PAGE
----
A pool isn't all fun and games. Like everything involving a household, a pool requires maintenance. Cleaning is just one of the things you will have to commit yourself to if you decide on installing a pool in your backyard. Before you commit to having a pool installed, or if you already have one installed and you need some guidance, you should know 5 essential supplies for your pool.
Consider chemicals the lifeblood of your pool's sense of cleanliness. The pump and filter are the heart and brain, respectively. They are the impetus that keeps the pool alive and healthy, but the chemicals are what keep out the toxins. Chemicals are most notable for keeping any harmful pathogens that may find their way into your pool and stake a claim for it as their new home. Utilizing your chemicals properly is an interesting balancing act that requires a certain amount of skill and know how.
You will need to figure out what type of chlorine you need for your pool, whether you want chlorine granules or sticks of chlorine, as well as determine the correct amount of cyanuric acid for your pool. Depending on the size of your pool, as well as how often you use your pool, the levels will vary. If these seems too overwhelming, you may want to hire a company that does swimming pool maintenance to balance your pool add the chemicals for you.
A filter is a tool that allows the water to properly circulate and helps keep it from getting too terribly dirty. Without a filter, you're liable to have some rather stagnant water. There are three main types of filters from which you can choose. A sand filter is the smallest and most inexpensive type of filter. It is also the least effective and requires maintenance every two or so weeks. A cartridge filter is slightly more expensive and effective and generally only require maintenance or upkeep twice every season. A DE filter is the most expensive but, without a doubt, the most effective. It only needs to be cleaned when an indicator says so on the filter itself.
A vacuum works much in the same way that a vacuum for your house does: it sweeps up all of the debris that is present in your pool. Their size and prices can range basically in the same area as indoor vacuums, varying greatly depending on what sort of features and extras you want for your vacuum. Cheaper vacuums work much like a house vacuum does, with you pushing it along the bottom of an empty pool, cleaning and cleaning. More expensive vacuums are self-propelling and can clean your pool while you gently sleep the night away.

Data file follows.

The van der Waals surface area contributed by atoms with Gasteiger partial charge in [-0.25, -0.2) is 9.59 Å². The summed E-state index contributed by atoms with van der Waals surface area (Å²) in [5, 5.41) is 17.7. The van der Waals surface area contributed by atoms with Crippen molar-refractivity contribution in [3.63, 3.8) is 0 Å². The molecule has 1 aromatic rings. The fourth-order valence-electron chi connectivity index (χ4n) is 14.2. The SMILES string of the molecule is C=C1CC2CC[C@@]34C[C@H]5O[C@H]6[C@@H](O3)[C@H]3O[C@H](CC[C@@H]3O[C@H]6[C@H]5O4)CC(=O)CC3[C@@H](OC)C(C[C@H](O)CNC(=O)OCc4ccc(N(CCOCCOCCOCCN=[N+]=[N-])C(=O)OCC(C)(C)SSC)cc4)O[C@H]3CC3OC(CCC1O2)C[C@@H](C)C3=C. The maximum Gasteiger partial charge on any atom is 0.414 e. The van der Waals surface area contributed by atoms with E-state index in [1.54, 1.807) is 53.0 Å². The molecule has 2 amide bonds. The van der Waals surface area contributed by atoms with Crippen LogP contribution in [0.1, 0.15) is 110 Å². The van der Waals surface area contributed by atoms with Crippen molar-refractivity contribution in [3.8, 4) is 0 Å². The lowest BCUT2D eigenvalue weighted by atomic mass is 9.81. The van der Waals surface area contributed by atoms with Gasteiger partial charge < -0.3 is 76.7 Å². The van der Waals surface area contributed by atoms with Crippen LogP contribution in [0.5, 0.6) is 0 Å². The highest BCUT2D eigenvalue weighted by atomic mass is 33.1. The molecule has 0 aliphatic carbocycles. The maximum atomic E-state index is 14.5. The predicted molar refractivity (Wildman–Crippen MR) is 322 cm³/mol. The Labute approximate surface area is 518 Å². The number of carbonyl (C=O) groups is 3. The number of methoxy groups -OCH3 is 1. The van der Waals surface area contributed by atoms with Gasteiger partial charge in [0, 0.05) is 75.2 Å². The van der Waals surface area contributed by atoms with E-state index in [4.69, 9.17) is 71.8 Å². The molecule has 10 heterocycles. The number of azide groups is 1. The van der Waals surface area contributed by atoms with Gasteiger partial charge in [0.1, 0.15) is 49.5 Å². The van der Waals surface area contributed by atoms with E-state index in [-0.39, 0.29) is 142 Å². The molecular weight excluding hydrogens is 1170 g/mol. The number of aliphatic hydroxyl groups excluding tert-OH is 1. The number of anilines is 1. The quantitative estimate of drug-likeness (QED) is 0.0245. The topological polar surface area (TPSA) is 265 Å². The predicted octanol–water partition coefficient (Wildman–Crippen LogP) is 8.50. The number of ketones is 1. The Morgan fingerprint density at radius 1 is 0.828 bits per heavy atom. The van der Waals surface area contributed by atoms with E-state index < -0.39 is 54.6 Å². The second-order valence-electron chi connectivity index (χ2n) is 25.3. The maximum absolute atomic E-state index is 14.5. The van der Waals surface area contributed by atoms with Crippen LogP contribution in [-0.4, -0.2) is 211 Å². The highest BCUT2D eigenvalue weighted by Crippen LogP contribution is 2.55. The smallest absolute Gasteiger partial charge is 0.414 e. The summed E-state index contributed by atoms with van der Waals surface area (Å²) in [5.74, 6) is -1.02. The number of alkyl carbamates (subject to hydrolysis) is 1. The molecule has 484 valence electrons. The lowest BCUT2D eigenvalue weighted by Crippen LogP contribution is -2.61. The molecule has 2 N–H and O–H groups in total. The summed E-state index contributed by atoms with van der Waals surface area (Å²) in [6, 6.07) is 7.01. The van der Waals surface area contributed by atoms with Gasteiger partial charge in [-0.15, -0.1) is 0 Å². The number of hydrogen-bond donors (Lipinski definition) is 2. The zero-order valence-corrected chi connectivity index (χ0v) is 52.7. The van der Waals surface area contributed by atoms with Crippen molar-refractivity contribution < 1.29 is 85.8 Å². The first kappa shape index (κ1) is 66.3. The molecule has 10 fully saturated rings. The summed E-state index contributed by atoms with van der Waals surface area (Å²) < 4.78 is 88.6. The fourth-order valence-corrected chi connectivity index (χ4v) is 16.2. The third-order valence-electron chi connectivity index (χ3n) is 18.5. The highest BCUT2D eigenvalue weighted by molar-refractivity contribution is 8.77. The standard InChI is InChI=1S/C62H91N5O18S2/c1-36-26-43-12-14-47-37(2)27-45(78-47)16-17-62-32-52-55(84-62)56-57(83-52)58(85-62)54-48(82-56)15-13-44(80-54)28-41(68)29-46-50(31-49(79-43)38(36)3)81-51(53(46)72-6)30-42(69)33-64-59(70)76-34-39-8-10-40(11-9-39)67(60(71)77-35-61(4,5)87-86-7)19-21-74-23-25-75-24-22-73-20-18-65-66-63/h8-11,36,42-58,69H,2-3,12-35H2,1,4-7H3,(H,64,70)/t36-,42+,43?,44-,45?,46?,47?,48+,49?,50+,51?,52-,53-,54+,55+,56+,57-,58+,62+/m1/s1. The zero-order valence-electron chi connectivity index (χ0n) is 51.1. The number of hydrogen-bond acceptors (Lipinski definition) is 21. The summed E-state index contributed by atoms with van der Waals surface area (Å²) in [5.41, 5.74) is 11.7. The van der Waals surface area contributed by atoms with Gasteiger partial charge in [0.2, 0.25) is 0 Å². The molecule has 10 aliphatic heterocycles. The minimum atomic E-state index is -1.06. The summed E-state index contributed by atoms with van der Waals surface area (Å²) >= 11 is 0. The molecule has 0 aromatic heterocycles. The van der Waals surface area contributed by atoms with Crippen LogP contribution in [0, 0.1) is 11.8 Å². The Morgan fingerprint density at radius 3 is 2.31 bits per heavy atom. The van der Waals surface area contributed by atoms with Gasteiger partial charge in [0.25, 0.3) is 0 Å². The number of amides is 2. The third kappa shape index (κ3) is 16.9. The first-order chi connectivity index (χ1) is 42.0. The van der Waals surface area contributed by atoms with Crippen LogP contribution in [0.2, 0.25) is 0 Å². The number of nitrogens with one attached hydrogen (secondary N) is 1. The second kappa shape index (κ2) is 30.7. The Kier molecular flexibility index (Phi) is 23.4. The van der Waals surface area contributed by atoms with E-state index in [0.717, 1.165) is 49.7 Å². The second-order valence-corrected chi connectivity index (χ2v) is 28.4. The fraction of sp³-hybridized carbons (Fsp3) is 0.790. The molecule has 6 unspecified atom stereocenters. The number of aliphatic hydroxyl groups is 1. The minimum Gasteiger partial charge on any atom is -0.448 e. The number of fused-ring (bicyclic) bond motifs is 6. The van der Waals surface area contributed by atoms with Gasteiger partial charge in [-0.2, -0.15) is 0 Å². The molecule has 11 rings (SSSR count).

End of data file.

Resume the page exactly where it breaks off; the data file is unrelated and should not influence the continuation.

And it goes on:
The caulk around your pool is much like the caulk anywhere else around your house, most notably the bathroom. If you are not careful, the caulk around the concrete and tile of your pool can crack and split. Also, much like your bathroom, these caulk free areas are susceptible to mold and mildew. Getting rid of mold and mildew from a pool can be an expensive proposition, so in this case, an ounce of prevention is going to save you from a pound of headache later on.
Mineral build up will likely be a big problem for your pool. Monitor this issue about once or twice a year or so. If you notice any discoloration or staining, this is most likely the result of mineral build up. Scraping pumice stone along these discolored or stained areas can work wonders for it.
Your pool requires a number of supplies to keep its upkeep regular. Hopefully, this article has given you a bit of insight regarding what sort of supplies you should definitely use to keep your pool looking as good as new! If you don't feel like you can properly maintain your pool yourself, even after knowing the essential things needed for pool upkeep, you might want to consider calling in a pool service for weekly pool care.
Click here for more info about pool maintenance if you think you'll need professional help.